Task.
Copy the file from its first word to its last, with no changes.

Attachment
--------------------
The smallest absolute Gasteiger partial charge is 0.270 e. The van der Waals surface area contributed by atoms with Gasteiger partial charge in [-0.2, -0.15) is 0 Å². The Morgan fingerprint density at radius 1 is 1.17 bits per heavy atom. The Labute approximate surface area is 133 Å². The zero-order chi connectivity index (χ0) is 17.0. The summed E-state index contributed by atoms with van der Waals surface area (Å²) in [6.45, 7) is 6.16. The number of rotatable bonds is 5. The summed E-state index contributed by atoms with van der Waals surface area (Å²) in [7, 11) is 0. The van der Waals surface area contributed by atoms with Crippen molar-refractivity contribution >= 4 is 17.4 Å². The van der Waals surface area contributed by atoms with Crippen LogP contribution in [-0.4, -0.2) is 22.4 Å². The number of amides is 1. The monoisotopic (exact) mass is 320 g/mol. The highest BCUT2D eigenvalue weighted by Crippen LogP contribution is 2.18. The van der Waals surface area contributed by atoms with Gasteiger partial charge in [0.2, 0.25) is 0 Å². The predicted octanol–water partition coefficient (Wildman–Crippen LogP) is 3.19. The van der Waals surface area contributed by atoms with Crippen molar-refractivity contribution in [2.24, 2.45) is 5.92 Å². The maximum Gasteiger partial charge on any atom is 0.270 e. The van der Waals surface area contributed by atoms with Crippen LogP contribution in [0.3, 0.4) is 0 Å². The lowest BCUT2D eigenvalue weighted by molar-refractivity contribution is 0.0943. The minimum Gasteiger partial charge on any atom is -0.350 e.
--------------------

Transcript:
The smallest absolute Gasteiger partial charge is 0.270 e. The van der Waals surface area contributed by atoms with Gasteiger partial charge in [-0.2, -0.15) is 0 Å². The Morgan fingerprint density at radius 1 is 1.17 bits per heavy atom. The Labute approximate surface area is 133 Å². The zero-order chi connectivity index (χ0) is 17.0. The summed E-state index contributed by atoms with van der Waals surface area (Å²) in [6.45, 7) is 6.16. The number of rotatable bonds is 5. The summed E-state index contributed by atoms with van der Waals surface area (Å²) in [7, 11) is 0. The van der Waals surface area contributed by atoms with Crippen molar-refractivity contribution >= 4 is 17.4 Å². The van der Waals surface area contributed by atoms with Crippen LogP contribution in [-0.4, -0.2) is 22.4 Å². The number of amides is 1. The monoisotopic (exact) mass is 320 g/mol. The highest BCUT2D eigenvalue weighted by Crippen LogP contribution is 2.18. The van der Waals surface area contributed by atoms with Gasteiger partial charge in [0.2, 0.25) is 0 Å². The predicted octanol–water partition coefficient (Wildman–Crippen LogP) is 3.19. The van der Waals surface area contributed by atoms with Crippen molar-refractivity contribution in [2.24, 2.45) is 5.92 Å². The maximum Gasteiger partial charge on any atom is 0.270 e. The van der Waals surface area contributed by atoms with Crippen LogP contribution in [0.3, 0.4) is 0 Å². The lowest BCUT2D eigenvalue weighted by molar-refractivity contribution is 0.0943. The minimum Gasteiger partial charge on any atom is -0.350 e.